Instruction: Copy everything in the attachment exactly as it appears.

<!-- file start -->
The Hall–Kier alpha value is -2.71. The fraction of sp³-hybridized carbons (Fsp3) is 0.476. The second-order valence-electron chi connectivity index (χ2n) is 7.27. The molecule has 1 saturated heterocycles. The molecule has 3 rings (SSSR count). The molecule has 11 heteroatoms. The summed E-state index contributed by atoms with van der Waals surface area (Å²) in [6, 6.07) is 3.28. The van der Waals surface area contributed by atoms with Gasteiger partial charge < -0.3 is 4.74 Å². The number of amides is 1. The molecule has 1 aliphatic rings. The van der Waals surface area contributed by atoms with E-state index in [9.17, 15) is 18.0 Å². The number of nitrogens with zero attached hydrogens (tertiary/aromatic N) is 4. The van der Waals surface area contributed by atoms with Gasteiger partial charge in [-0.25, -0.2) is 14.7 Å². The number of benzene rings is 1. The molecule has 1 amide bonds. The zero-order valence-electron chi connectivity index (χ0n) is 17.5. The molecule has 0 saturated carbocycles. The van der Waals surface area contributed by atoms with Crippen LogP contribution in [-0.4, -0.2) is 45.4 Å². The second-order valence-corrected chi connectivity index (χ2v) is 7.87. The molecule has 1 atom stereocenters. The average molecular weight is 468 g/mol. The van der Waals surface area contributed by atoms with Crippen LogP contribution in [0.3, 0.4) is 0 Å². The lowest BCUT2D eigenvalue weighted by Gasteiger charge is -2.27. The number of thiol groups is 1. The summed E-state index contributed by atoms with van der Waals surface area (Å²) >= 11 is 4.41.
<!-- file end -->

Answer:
The Hall–Kier alpha value is -2.71. The fraction of sp³-hybridized carbons (Fsp3) is 0.476. The second-order valence-electron chi connectivity index (χ2n) is 7.27. The molecule has 1 saturated heterocycles. The molecule has 3 rings (SSSR count). The molecule has 11 heteroatoms. The summed E-state index contributed by atoms with van der Waals surface area (Å²) in [6, 6.07) is 3.28. The van der Waals surface area contributed by atoms with Gasteiger partial charge < -0.3 is 4.74 Å². The number of amides is 1. The molecule has 1 aliphatic rings. The van der Waals surface area contributed by atoms with E-state index in [9.17, 15) is 18.0 Å². The number of nitrogens with zero attached hydrogens (tertiary/aromatic N) is 4. The van der Waals surface area contributed by atoms with Gasteiger partial charge in [-0.25, -0.2) is 14.7 Å². The number of benzene rings is 1. The molecule has 1 amide bonds. The zero-order valence-electron chi connectivity index (χ0n) is 17.5. The molecule has 0 saturated carbocycles. The van der Waals surface area contributed by atoms with Crippen LogP contribution in [-0.4, -0.2) is 45.4 Å². The second-order valence-corrected chi connectivity index (χ2v) is 7.87. The molecule has 1 atom stereocenters. The average molecular weight is 468 g/mol. The van der Waals surface area contributed by atoms with Crippen LogP contribution in [0.3, 0.4) is 0 Å². The lowest BCUT2D eigenvalue weighted by Gasteiger charge is -2.27. The number of thiol groups is 1. The summed E-state index contributed by atoms with van der Waals surface area (Å²) >= 11 is 4.41.